Telematics Watch

Researchers to name the most hackable cars at Black Hat

An attacker who penetrates a vehicle's radio or Bluetooth connection can gain access to other critical functions

A report to be presented this week at the Black Hat USA conference in Las Vegas will detail which vehicles are most vulnerable to hacker attacks via a car's Bluetooth, telematics or on-board phone applications.

Researchers Charlie Miller and Chris Valasek, who in the past have issued reports on the most vulnerable vehicles, intend to release an update showing the most and least hackable cars.

"A malicious attacker leveraging a remote vulnerability could do anything from enabling a microphone for eavesdropping to turning the steering wheel to disabling the brakes," the researchers said in a brief outlining their upcoming report. "Unfortunately, research has only been presented on three or four particular vehicles. Each manufacturer designs their fleets differently; therefore analysis of remote threats must avoid generalities."

The most hackable vehicles include the 2014 Jeep Cherokee, the 2015 Cadillac Escalade and the 2014 Toyota Prius. The most secure cars include the Dodge Viper, the Audi A8, and the Honda Accord, according to an interview the researchers had with Dark Reading.

The report is expected to also address how automotive network security has changed over the last five years and how to better protect vehicles from cyberattacks in the future.

According to the "Connected Car Cybersecurity" report from ABI Research, there have been "quite a few proof of concepts" demonstrating interception of wireless signals of tire pressure monitoring systems, impairing anti-theft systems, and taking control of self-driving and remote control features through a vehicle's internal bus, known as controller area network (CAN).

All modern vehicles have a CAN, which is an internal bus that allows microcontrollers and devices to communicate with each other. Gaining access through a wireless connection could potentially offer access to critical systems such as brakes and steering. Vehicles also have a standardized physical port called an OBD-II bus that can be plugged into.

"The cars OBD-II bus is one of the weak points but wireless technologies such as cellular, V2X and Wi-Fi constitute additional breach points, allowing hacking from a remote wireless device outside of the vehicle compromising the authentication and integrity of messages," the report states.

Many of the risks are caused by car makers starting to offer developers access to their vehicles' CANs and critical vehicle functions. Whether some cars are more vulnerable than others will ultimately depend on the protocols and the technology that they adopt, the report notes.

At the 2013 Def Con conference, Miller, a security engineer at Twitter, and Valasek, director of security intelligence at security service IOActive, described ways to launch cyberattacks to control brakes and steering on a Prius and Ford Escape.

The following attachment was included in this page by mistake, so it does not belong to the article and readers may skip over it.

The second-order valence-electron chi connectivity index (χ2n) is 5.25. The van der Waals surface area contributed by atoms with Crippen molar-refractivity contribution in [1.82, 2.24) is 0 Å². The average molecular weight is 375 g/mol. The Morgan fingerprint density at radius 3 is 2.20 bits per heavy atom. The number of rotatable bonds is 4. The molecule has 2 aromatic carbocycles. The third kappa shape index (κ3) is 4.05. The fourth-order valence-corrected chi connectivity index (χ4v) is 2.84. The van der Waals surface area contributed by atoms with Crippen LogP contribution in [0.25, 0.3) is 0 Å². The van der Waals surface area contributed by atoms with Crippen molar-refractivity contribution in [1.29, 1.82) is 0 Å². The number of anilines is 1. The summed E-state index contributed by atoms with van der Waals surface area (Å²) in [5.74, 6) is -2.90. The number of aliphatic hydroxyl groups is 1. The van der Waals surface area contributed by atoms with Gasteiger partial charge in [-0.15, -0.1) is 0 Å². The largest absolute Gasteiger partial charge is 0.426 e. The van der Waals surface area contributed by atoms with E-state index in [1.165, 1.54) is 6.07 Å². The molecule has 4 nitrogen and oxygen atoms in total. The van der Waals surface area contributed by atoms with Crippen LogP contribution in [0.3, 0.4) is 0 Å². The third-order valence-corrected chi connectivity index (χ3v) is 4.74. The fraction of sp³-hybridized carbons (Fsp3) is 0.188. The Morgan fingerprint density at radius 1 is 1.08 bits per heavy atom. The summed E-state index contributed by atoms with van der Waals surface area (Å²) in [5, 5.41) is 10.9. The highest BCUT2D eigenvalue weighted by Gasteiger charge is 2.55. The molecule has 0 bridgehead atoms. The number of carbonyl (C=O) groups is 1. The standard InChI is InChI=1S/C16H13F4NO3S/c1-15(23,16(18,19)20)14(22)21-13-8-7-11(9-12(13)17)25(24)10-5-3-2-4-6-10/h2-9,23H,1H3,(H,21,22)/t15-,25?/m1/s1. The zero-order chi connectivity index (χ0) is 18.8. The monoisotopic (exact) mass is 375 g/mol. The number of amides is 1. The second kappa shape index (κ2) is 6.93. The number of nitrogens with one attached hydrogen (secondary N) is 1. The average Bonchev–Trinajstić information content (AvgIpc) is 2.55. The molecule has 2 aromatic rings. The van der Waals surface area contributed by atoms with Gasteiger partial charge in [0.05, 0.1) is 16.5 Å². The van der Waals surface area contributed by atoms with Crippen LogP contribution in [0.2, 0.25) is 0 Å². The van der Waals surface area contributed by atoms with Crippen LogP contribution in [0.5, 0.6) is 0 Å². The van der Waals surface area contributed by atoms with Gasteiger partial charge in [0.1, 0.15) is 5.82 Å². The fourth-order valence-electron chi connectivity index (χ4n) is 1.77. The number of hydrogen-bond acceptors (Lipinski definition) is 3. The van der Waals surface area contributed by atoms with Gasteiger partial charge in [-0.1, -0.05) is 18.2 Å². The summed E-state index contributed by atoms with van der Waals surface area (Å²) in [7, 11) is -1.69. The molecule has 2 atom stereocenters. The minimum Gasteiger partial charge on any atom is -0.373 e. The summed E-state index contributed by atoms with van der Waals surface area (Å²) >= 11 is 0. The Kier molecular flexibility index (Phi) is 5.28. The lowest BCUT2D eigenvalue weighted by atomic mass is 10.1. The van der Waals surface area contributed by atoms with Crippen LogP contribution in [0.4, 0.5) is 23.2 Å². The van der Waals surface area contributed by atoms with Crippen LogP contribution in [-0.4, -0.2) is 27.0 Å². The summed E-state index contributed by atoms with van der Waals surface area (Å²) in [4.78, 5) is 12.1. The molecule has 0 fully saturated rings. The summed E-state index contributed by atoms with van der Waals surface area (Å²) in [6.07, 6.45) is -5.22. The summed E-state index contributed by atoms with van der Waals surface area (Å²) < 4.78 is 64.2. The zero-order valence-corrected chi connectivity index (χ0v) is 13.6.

The two researchers also revealed a prototype device that could thwart vehicle hacking. Their intrusion prevention device plugs into a vehicle's OBD-II port, watches data traffic on a car's internal network and then blocks any anomalies.

Miller and Valasek didn't physically test the vehicles cited in this year's report for vulnerabilities, relying instead on information about the vehicles' automated capabilities and internal network.

"We can't say for sure we can hack the Jeep and not the Audi," Valasek told Dark Reading. "But... the radio can always talk to the brakes" because both are on the same network.

Nick Colella, Infotainment Manager for Ford, said his and other companies are researching the use of Ethernet as a separate, more secure and faster network for vehicles.

Unlike mobile device makers that use state-of-the-art technology to secure smartphones and tablets, the automotive industry has generally been a technology laggard. The computer systems in automobiles, like so many other systems, can be relatively old because of the three- to five-year vehicle development cycle.

"Nothing dates a car quicker than the electronics. You can get into five-year-old luxury car and it...feels like a Nintendo game...compared to the experience on your smartphone," said Scott Morrison, a distinguished engineer at CA's Layer 7 Technologies.

Mobile devices are being connected to vehicles through APIs such as Apple's CarPlay, Google's Automotive Link and the OS-agnostic standard MirrorLink.

In a sense, the car is becoming a large mobile device, according to Morrison and others. As the automobile industry moves toward connected vehicles, capable of communicating with each other and the infrastructure around them, it also has to address how they'll protect the security of the vehicle's microprocessors.

Lucas Mearian covers consumer data storage, consumerization of IT, mobile device management, renewable energy, telematics/car tech and entertainment tech for Computerworld. Follow Lucas on Twitter at  @lucasmearian or subscribe to Lucas's RSS feed . His e-mail address is lmearian@computerworld.com.

See more by Lucas Mearian on Computerworld.com.

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